Thomas L. McDonald has been a writer and editor for the past 25 years, covering technology, history, archaeology, games, and religion. He has degrees in English, Film, and Theology with a concentration in Church History. He’s been a certified catechist for twelve years, and taught Church History for eight. His other writing can be found at Weird Catholic.
The World Meeting of Families finished with a capacity crowd listening to Rick Warren, bestselling author and pastor of Saddleback Church, and Cardinal Sean O'Malley of Boston taking the stage to talk about “The Joy of the Gospel of Life.”
Pastor Warren was invited by Pope Francis to be the concluding speaker at last November’s Humanum Colloquium at the Vatican.
Cardinal O’Malley addressed the importance of Warren being among so many Catholics:
“It’s important that Rick Warren is here. This is a witness of unity that’s important in today’s world, as we strive to proclaim the gospel of life: the need to protect every human being from the first moment of conception until natural death, to defend the family as a sanctuary of life, and family as a sacred calling described on the first pages of the Bible as a man who leaves his mother and father to be joined in one flesh to his wife. It’s a great consolation to share this stage with a fellow Christian who is truly committed to preaching the Gospel. We are truly blessed by his presence and his friendship.”
Following prayers and introductions by Archbishop Charles Chaput and author Scott Hahn, Rick Warren opened the hour by saying simply, “Thank you for caring about the family.” He quoted Pope Francis, saying that today the family is being threatened. This inspired Warren to make a list of root causes threatening the family, which he read to thunderous applause:
“In today’s society, materialism is idolized, immorality is glamorized, truth is minimized, sin is normalized, divorce is rationalized, and abortion is legalized. In TV and movies, crime is legitimized, drug use is minimized, comedy is vulgarized, and sex is trivialized. In movies, the Bible is fictionalized, churches are satirized, God is marginalized, and Christians are demonized. The elderly are dehumanized, the sick are euthanized, the poor are victimized, the mentally ill are ostracized, immigrants are stigmatized, and children are tranquilized. In families around the world, our manners are uncivilized, speech is vulgarized, faith is secularized, and everything is commercialized.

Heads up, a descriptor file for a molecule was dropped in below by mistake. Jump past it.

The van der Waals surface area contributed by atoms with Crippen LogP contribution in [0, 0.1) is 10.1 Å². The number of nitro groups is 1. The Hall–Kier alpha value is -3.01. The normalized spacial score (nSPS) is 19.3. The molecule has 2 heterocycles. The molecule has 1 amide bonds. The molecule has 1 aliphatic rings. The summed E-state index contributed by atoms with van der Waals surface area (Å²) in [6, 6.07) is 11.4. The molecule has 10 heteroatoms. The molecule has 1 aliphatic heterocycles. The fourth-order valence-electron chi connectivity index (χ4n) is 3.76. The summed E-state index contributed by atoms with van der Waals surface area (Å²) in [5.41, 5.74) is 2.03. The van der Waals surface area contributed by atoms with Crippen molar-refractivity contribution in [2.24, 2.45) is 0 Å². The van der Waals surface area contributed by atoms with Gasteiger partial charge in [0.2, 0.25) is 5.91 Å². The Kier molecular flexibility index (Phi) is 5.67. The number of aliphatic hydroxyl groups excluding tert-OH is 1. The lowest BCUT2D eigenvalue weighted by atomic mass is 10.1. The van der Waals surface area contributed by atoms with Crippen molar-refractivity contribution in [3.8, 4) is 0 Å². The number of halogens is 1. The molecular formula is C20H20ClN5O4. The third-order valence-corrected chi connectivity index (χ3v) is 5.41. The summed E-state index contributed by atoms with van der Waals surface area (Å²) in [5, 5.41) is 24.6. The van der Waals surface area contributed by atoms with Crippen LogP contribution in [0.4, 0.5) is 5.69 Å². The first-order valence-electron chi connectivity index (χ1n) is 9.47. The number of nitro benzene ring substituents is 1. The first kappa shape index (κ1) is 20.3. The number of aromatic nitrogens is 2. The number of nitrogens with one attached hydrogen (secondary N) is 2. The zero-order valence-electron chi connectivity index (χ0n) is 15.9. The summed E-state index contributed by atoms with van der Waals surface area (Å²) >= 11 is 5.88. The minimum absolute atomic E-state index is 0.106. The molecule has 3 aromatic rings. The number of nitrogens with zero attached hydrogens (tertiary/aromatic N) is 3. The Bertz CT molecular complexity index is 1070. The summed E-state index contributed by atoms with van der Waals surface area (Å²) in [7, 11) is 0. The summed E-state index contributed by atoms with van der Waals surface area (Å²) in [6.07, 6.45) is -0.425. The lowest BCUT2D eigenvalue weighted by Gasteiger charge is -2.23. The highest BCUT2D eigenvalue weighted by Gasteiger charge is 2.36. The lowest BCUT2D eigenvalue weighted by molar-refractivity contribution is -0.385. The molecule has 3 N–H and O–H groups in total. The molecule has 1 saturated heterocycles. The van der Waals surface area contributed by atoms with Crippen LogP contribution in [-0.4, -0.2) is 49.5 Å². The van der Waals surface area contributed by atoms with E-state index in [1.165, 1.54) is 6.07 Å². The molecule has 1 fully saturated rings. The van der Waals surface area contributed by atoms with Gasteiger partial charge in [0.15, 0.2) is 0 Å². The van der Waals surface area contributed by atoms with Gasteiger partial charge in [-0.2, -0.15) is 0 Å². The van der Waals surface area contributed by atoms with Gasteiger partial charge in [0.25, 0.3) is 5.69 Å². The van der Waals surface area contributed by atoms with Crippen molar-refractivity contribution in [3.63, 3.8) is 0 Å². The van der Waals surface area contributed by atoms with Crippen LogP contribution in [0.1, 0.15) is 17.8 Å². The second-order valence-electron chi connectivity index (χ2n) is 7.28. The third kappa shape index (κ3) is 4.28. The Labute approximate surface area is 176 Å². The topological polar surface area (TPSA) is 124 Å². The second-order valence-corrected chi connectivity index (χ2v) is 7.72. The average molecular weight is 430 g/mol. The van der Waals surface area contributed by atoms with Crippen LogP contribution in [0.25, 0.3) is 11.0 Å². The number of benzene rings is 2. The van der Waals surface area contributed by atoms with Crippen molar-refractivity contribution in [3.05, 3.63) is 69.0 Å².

“Unfortunately, Christians, you and I, are often disorganized and demoralized, our faith is compartmentalized, and our witness it compromised. So what do we need? We need to revitalize our worship, minimize our differences, mobilize our members, and evangelize the lost, and we need to re-energize our families."
He went on to say that joy-filled families base their love on the love of God. “Joy-filled families are filled with purpose. The goal of the family — Catholics call it the domestic church — is to help every person find their purpose.”
Joy-filled families serve together, he observed. We're called to serve God, and God told us how to do that: by serving each other. The family, he says, “is a launch pad for ministry.”
To the surprise of many, Warren said that he was inspired as a teen when he heard a story told by Bishop Fulton Sheen. Once, when Sheen was visiting a leper colony, he bent over to speak to a man afflicted with sores, and Sheen’s cross fell into the man’s open wound. At first repulsed, Sheen said the Holy Spirit filled him with an intense feeling of love for that man, and he took up the cross from the wound.
“I thought that was the finest definition of Christian living I’d ever heard,” Warren said. “The whole business of life is to go out in the sores of life, where people are living and dying and suffering and pick up the cross. That is our ministry, and that is our service.”
Cardinal O’Malley also began with a quote from Pope Francis, recalling his recent words: “The family has never been so threatened,” and he thanked those participating in the World Meeting of Families for taking family so seriously.
“We need to see the world through God’s eyes, to see what is really important,” he said. “The vision of faith allows us to make the right decisions about life, about vocation, about mission, about our response to God’s love. In God’s plan, families are missionaries. They pass on the faith to new generations and share with their new members the treasures we’ve received."
Quoting Paul VI, he said the family is the place where the faith is both communicated and received. “Such a family becomes an evangelizer of many families. Being a family in God’s family means being a community of love, where people learn to make a gift of themselves to God and others. Those beautiful families change the course of history. They open a door that allows God’s light to enter the world. And their witness helps us to be open to life.”
After the cardinal and Rick Warren finished speaking, people went to one more series of breakout sessions.
With that, the 2015 World Meeting of Families Congress concluded.
Next up: The Pope arrives!